Far Cry 6 tries to add some additional tactical depth to the game by introducing different types of ammunition in the game that are more effective against certain types of enemies than others. The idea was probably to force you to think about what type of enemy you’re attacking rather than blindly firing at everyone – as well as finding a way to supplement the crafting system. Far Cry 6 abandons the whole animal-based product craft items and so has you crafting different types of ammunition instead. This idea may have worked well if Far Cry 6 was a different kind of shooter, but in this game you’ll often find yourself fending off multiple enemies at once and the last thing that you want to do in an intense firefight is to force to continually switch your ammo type.
For all of it’s attempts to appear like a guerilla warfare game, Far Cry 6 is still very much a Far Cry game. How likely do you think it would be for a few guerillas to capture and disable a pair of navy destroyers? The crafting system allows you to create makeshift weapons known as Resolver weapons – weapons such as flamethrowers and electric arc rifles that you can create from the scraps that you scavenge around the island. The ultimate Resolver weapon comes in the form of a backpack that you can configure to perform different functions such as firing rocket salvos or acting as a jetpack. Making the backpack even more of a shooter fantasy weapon is the fact that the backpack’s functions operate as a super which is charged by killing enemies.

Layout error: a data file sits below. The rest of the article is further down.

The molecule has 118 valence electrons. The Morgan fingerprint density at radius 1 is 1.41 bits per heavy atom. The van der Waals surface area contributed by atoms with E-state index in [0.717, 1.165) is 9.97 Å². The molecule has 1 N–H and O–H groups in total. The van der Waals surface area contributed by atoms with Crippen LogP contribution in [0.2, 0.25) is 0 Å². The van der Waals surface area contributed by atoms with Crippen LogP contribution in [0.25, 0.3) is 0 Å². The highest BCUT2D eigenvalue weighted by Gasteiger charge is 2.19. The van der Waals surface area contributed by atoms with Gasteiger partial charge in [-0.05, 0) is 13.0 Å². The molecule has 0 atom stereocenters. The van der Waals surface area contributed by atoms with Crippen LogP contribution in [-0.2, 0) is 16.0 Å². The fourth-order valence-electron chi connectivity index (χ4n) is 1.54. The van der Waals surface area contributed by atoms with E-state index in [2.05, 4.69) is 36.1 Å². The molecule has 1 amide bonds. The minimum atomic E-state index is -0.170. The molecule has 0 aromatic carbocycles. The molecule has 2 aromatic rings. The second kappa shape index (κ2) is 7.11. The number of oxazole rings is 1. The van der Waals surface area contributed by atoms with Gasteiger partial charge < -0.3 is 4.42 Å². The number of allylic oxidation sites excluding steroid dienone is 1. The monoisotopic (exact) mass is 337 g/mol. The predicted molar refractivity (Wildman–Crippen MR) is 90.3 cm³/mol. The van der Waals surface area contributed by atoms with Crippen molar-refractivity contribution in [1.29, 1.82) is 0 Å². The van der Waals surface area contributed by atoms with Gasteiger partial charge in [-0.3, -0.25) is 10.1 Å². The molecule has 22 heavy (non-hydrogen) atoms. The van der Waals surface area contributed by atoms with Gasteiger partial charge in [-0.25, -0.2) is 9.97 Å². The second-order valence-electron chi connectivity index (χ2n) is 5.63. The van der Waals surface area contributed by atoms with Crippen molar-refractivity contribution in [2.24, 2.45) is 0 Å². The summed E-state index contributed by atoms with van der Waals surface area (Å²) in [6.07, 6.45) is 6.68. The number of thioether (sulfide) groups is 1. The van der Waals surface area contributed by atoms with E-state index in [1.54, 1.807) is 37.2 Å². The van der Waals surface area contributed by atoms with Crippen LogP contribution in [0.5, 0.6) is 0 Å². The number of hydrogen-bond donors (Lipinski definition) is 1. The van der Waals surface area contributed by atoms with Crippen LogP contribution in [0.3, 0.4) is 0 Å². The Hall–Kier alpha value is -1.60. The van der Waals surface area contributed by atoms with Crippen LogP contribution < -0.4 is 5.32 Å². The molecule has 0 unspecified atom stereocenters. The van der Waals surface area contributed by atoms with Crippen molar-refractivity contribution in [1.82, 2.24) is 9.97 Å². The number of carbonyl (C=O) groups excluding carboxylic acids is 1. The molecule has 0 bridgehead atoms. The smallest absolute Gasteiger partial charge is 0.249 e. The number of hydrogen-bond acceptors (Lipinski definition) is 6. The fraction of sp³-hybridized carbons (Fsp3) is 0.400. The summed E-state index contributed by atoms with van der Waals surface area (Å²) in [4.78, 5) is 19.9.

Far Cry 6 changes your relationship with the animal kingdom. Once the source of rafting materials in far Cry games past, they are now companions in arms. Far Cry 5’s Guns for Hire are now Far Cry 6’s Amigos for Hire. There are a number of different animals that you can obtain during the game, each with their own unique set of capabilities. You’ll gain your first companion early in the game on Isla Santuario an alligator named Guapo that you can sic on your enemies. Not all of your potential companions are all teeth and claws, though. A two-legged beagle named Chorizo can be used to distract enemies with its cuteness. None of these companions will be as much help as a friend joining your game in co-op, but they are a useful way to turn the odds a bit more in your favor despite their gimmicky nature.
The video game gimmicks extend to the game’s gear system, which borrows a lot from RPGs. Different headgear, gloves, shirts, pants, and shoes will confer different bonuses and stat modifiers when worn, and additional bonuses can be gained if you gear up with a complete set. Depending on your mission objectives you may want to change your outfit first. A guerilla must dress for success after all.
Far Cry 6 allows you to take control of a variety of vehicles, aircraft, and watercraft. While you can commandeer everything from a motorcycle to a tank, you’ll also have the ability to call in vehicles from the guerilla camps, or to call for a car, complete with a trunk full of ammunition, from anywhere near a road. You’ll be able to upgrade the vehicles that are available when you call one in, as well as add different weapons and equipment to them. While a light plane can cover large distances quickly, you’ll often find it advantageous to travel on horseback – horses can easily follow jungle trails and aren’t subject to anti-aircraft fire.
There are a few twists to Far Cry 6 that make it a little different than the previous few Far Cry games, but overall, the gameplay doesn’t stray far from the formula. You can have some fun with the game, but it’s hard not to notice that you’ve played all of this before.
Final Rating: 78% - A little different spin on things, but it's still a Far Cry game.
Note: A review code for this game was provided by the publisher.